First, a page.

The Boys Season Two Episodes 1-3 Review
The Boys season two has started to release on Amazon Prime Video. Initially, they released three episodes, with each of the remaining 5 episodes releasing every Friday. If you haven’t tried The Boys, I would highly recommend it. Plus, it has already been renewed for a third season. When asked how to describe The Boys, I’d have to say this: The Boys is bloody, vulgar, and brilliant. They manage to accurately capture corporate greed of the monetization of superheroes. And let’s not forget that the big corporation, Vought, is responsible for creating superheroes with their drug, Compound V.
The Boys tackled so many big topics in the first season, so how are they going to show themselves up this time around? If you’ve finished episode three, you might already know the answer, and as always it’s as bloody as ever. First, The Boys looks into the aftermath of their Me Too story with The Deep. The Deep has been kicked out of The Seven and sent to Sandusky, Ohio. He’s not doing well in Ohio, until another superhero, Eagle the Archer, finds him and comes to his aid. Eagle the Archer has some experience with these struggles, and brings in Carol, who we assume is some sort of therapist.
Initially, this seems like a great angle. Let’s talk about mental health and that it’s great to get help and talk to someone. But this is The Boys after all, so you know there’s a catch. Carol is a representative from The Church of the Collective. Oh boy. (By the way, as a Friends fan it was not lost on me that Carol is played by Jessica Hecht, whose character on Friends was married to a woman named Carol). Carol wants The Deep to learn to love all of himself, which includes his gills. She accomplishes this by drugging him, which in turn leads to The Deep having a conversation with his gills. Yes, it is as disturbing as it sounds. Once The Deep feels comfortable again, he goes to help Homelander and The Seven, in hopes that they will let him back in. Of course, all it takes is one comment from Homelander about his disgusting gills, and The Deep is back to struggling with his appearance. I appreciated that this body image discussion centered around men, and I doubt we’ve heard the end of it.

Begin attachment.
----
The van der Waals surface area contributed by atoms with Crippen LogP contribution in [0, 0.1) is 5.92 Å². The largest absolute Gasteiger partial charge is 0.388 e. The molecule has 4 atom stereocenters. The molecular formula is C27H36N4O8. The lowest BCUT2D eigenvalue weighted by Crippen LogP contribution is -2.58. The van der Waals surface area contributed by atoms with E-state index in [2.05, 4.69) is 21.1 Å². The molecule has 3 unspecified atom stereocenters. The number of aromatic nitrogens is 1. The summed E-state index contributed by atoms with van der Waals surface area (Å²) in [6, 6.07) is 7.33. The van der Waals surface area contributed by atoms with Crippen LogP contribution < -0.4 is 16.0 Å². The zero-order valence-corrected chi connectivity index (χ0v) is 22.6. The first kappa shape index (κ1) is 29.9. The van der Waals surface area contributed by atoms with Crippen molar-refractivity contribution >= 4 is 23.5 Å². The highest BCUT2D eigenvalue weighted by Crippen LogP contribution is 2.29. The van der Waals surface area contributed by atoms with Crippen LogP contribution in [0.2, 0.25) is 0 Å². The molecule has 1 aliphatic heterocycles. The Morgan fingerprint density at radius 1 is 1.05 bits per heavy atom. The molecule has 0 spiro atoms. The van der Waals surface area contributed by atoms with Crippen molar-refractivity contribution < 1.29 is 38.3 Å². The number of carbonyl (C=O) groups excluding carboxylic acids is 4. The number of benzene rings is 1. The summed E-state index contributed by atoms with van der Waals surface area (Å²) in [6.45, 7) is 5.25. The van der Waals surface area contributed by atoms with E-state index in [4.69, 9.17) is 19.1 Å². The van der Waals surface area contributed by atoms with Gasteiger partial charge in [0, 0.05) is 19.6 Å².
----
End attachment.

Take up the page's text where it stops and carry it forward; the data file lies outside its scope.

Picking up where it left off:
Next, let’s talk about the newcomer, Stormfront. She’s brass and outspoken and isn’t afraid of Vought. She stirs up all sorts of trouble and for a minute, you’re cheering her on! Yes, push back on the reporters asking different questions of women than of men. She’s not ready to conform to the superhero Barbie doll that Starlight has become. And just as you’re about to call her your new favorite character, she goes off the deep end. Stormfront has a thirst for blood and killing. When Homelander tells The Seven that he will take care of the super terrorist, she doesn’t listen. She kills the super terrorist first, and he’s noticeably upset. She only tells Homelander, “You snooze, you lose.” It looks like someone is neither afraid nor mesmerized by Homelander.
The Seven defeats this supposed super terrorist and destroys half of the neighborhood, while they’re at it. But have no fear, they’re here at a local shelter giving their thoughts and prayers to the community that was annihilated by superheroes. Stormfront takes center stage and is cementing her place not only as one of The Seven, but potentially as their new spokeswoman. Look out, Homelander.
Speaking of Homelander, he’s found himself in his own predicament. Now that he knows Becca birthed his child, he’s determined to be a family. Homelander has no idea how to act as a decent human being, so it’s already an abusive situation. Plus, Becca and Ryan aren’t exactly living in some wonderful suburban oasis. They are prisoners of Vought, living in a gated compound. Vought has promised to keep them safe from Homelander, but now that the cat is out of the bag, they claim their hands are tied. Homelander agreed to let Butcher live after he also discovered that Becca is alive, but Butcher can’t figure out how to get back to her.
I mentioned the supposed super terrorists, and as we’ve learned, nothing is quite as it seems in The Boys. Homelander was the one who infected a bunch of “super terrorists” around the world with Compound V. In his mind, if he could prove to the United States Military that superheroes are needed to take out these supervillains (as Homelander wants them to be called), then they would be allowed to fight alongside American soldiers. Maybe the superheroes would have more responsibilities than just PR stunts and movies. The funny thing is that Homelander’s new boss at Vought, Stan Edgar (played wonderfully by Giancarlo Esposito), does not want to entertain Homelander’s extracurriculars. And he surely isn’t about to let Homelander intimidate him. He makes it clear that Vought is a pharmaceutical company, not a superhero company.